“I respect everyone in the race and I think there are legitimate horses here,” Papiese said. “I feel like we belong. At the end of the day all you can do is run your horse and hope they get a chance to show what they can do.

“It would be great to win it for his fans at Arlington,” Papiese concluded. “I don’t know how much the energy of the crowd would play into it because these are all racehorses, but you hope he runs off that energy. If he comes across the wire first, it’ll definitely be loud. It’s a serious horse race and we have a serious horse.”

ELEVEN EUROS ON THE GROUNDS, FINAL FOUR TO ARRIVE WEDNESDAY

A healthy showing of Europeans at this year’s International Festival of Racing featuring the Arlington Million presented by LiftMaster was evident on Tuesday morning when the eight horses who had cleared quarantine – Grade I $1,000,000 Arlington Million runners Bookrunner, Elleval, Maverick Ace and Belgian Bill; Grade I $700,000 Beverly D. runner Secret Gesture and Euro Charline; and Grade III $350,000 American St. Leger runners Lucky Speed and Panama Hat – all took to the track for training. Only one – defending Beverly D. champ Euro Charline – went on the turf course, cantering a mile under exercise rider and Italian jockey Paolo Sirigu.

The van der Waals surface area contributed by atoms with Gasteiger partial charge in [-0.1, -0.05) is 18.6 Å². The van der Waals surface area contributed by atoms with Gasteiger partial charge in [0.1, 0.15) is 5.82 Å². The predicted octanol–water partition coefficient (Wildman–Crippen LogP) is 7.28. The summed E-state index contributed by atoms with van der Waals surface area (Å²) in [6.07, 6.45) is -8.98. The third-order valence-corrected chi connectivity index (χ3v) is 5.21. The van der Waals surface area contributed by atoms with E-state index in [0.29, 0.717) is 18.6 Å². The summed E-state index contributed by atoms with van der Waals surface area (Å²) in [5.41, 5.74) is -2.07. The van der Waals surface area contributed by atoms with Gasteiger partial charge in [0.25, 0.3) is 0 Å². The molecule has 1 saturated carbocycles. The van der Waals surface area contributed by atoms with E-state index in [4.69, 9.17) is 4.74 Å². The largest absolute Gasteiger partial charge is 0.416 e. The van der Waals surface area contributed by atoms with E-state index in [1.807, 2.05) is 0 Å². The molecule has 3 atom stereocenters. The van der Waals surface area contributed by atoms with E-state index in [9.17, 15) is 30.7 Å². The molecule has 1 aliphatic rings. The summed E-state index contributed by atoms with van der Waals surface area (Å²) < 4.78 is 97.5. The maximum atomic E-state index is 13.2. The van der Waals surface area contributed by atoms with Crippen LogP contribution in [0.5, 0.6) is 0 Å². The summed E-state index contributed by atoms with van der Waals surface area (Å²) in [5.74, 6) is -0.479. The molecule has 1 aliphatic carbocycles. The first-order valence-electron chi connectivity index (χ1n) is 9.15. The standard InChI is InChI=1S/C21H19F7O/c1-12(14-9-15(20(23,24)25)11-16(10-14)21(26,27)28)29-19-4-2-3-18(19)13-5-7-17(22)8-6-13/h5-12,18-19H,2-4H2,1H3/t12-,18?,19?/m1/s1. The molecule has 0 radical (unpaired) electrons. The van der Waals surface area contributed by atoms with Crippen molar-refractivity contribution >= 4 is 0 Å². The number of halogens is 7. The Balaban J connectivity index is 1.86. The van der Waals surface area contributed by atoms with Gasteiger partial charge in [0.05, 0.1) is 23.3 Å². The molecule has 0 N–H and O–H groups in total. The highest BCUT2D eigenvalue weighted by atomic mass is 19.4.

Arriving at approximately 11:00 am and entering quarantine were the Aidan O’Brien-trained duo of Wedding Vow and Highland Reel, who compete in the Beverly D. and Grade I $450,000 Secretariat Stakes, respectively. On the same flight, another Irish charge in Carla Bianca arrived for famed Irish trainer Dermot Weld.

The remaining four are expected to arrive in two separate flights early Wednesday. The German-trained trio of Goldstream (Secretariat), Lucy (Beverly D.) and Wake Forest (Million) arrive just past midnight. War Dispatch, expected to be one of those vying for favoritism in the Secretariat, will be the last to arrive on Wednesday morning.

- END -